Unexpected recovery of rupee at pause
After unexpectedly benefitting from the largely surprising 0.5 per cent interest rate cut from the Reserve Bank of India (RBI) earlier this month, the recovery in Indian Rupee (INR) momentum has come to a pause as the INR advances back towards 65. To be honest, it was really surprising that the currency gained from another interest rate cut with this being all the more unexpected considering that the RBI cut interest rates by a further 50 basis points (bps).
There are a couple of reasons why the unexpected recovery in the INR might have come to a pause, with one of the most likely arguments being that investors have reacted negatively to another interest rate cut by the RBI which could encourage capital outflows. Apart from this, the sentiment towards the emerging markets remains weak anyway with investor sentiment towards these markets being punished by the depressed commodity prices and elevated fears over the China economy entering a deep downturn.
While depressed commodity prices are a benefit to the Indian economy when you take into account that India is an importer of commodities, it has added unexpected inflation risks and played a factor in influencing the RBI’s motivations to cut interest rates multiple times throughout 2015.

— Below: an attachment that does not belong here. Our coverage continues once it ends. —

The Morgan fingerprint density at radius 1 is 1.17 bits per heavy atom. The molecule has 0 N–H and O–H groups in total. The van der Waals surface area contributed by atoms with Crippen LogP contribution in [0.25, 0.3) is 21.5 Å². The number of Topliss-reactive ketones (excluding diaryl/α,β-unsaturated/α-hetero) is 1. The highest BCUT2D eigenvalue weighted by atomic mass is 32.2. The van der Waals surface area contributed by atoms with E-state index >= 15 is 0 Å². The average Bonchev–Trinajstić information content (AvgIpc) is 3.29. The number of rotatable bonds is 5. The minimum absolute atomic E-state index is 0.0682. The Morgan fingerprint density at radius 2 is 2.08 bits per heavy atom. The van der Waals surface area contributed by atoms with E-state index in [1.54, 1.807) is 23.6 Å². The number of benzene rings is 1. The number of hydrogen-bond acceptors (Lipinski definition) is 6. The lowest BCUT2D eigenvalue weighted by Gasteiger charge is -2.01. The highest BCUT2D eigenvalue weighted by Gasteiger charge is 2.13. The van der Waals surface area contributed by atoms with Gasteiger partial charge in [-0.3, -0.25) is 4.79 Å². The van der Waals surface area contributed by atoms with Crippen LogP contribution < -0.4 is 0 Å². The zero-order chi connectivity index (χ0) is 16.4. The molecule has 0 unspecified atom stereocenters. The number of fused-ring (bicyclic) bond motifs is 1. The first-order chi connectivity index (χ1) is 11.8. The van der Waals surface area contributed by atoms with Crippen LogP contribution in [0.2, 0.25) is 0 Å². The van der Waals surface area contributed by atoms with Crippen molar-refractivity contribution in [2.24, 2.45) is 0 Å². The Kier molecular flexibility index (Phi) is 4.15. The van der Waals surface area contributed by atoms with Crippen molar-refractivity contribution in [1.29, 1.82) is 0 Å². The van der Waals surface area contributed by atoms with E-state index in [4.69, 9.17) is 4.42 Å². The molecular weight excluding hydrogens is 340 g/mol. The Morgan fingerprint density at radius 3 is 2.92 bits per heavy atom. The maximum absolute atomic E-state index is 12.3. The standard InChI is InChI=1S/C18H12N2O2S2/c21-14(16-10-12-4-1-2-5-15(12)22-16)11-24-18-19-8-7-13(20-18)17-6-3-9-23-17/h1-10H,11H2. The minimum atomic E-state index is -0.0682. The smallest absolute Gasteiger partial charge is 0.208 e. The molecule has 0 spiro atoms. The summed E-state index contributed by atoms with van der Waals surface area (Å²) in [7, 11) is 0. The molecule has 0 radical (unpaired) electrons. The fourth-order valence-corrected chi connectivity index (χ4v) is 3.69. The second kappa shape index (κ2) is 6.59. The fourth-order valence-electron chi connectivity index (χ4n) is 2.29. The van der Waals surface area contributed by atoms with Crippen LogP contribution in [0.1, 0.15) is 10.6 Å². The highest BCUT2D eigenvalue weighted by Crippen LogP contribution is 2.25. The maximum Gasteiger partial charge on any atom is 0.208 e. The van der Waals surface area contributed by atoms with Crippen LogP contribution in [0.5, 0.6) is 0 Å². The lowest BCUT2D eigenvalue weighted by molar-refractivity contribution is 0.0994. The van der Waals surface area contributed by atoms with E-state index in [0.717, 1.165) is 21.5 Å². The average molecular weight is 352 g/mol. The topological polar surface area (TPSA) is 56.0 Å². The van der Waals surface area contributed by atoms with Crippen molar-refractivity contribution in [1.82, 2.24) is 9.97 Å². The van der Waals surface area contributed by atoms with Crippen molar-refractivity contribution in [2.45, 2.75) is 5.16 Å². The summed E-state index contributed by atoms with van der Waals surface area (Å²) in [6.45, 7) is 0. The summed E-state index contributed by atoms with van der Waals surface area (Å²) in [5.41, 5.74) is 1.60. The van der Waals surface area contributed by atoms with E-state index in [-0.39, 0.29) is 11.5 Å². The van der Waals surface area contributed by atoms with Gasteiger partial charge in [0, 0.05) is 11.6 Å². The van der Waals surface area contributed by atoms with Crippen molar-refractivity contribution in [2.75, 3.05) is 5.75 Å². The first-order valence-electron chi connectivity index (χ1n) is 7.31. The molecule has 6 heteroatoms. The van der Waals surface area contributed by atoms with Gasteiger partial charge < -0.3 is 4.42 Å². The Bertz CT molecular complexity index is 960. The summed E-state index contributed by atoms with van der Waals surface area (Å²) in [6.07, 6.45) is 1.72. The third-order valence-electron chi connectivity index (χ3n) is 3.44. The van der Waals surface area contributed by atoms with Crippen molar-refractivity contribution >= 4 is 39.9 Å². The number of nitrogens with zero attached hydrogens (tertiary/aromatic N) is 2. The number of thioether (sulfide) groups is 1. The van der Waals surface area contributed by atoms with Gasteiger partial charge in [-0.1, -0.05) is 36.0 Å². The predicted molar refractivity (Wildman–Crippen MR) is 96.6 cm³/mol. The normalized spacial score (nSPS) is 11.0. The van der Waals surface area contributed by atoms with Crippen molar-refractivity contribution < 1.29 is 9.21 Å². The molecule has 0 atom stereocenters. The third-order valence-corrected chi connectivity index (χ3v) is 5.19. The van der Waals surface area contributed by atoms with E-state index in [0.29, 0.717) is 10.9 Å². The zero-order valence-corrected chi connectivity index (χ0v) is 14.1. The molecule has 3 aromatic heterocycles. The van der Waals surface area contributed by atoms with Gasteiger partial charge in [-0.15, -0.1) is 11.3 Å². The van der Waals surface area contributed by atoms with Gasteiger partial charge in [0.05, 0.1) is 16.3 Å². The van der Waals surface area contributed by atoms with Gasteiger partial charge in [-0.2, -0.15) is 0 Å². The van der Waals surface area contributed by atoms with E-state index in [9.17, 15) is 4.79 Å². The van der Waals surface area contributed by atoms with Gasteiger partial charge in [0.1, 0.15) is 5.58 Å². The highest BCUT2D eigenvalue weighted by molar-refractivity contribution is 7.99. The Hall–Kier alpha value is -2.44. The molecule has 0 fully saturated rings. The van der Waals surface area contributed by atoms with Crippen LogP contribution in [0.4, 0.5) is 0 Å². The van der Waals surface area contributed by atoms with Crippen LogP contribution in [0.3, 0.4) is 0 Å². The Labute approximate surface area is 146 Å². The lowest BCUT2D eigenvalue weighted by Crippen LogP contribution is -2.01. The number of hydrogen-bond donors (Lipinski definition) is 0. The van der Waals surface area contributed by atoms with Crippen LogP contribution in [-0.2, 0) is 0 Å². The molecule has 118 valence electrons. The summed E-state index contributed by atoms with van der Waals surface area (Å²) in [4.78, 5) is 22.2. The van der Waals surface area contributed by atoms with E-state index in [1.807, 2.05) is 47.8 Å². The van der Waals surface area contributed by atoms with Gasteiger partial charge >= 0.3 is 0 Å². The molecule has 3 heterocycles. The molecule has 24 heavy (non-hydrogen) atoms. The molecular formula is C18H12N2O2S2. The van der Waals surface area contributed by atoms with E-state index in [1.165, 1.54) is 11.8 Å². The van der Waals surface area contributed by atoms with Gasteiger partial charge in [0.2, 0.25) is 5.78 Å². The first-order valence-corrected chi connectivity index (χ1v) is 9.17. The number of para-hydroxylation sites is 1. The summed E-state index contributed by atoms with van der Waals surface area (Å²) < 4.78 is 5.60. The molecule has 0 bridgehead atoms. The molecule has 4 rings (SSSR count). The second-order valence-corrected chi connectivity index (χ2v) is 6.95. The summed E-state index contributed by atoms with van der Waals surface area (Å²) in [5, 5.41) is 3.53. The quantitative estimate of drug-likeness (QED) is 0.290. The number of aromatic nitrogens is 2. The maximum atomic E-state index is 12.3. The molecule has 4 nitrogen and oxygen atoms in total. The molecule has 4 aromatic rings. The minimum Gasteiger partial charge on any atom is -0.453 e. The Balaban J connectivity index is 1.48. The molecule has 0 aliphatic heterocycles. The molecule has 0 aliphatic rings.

In regards to China entering a further economic downturn, it has been repeated on a variety of occasions that slowing economic momentum in China is actually not a huge problem for the economy itself as a growth rate close to 7 per cent is still phenomenal. It will only cause anxiety when it begins to impact local employment. The threat is to the wider economy because so many economies are reliant on trade with China, and they are basically going to suffer the fall-out of slowing growth in China because there will be less demand from China for exports.
This impacts the emerging and Asian markets more than most because it is those economies that find their own GDP growth being reliant on consistent trade with China. Where the INR trades until the end of the year remains a difficult call. The positive news is that currency volatility has dropped from a 15-month high in August towards a two-month low this month with this providing encouragement that the currency is starting to show stability.
A major factor in possible future INR volatility would be dependent on whether the RBI threatens further interest rate cuts. With that being said, there is some confidence that after multiple interest rate cuts throughout 2015 the RBI might now monitor economic data to see if the stimulus moves are having a positive impact on data before considering easing monetary policy even further.
Chief Market Analyst, ForexTime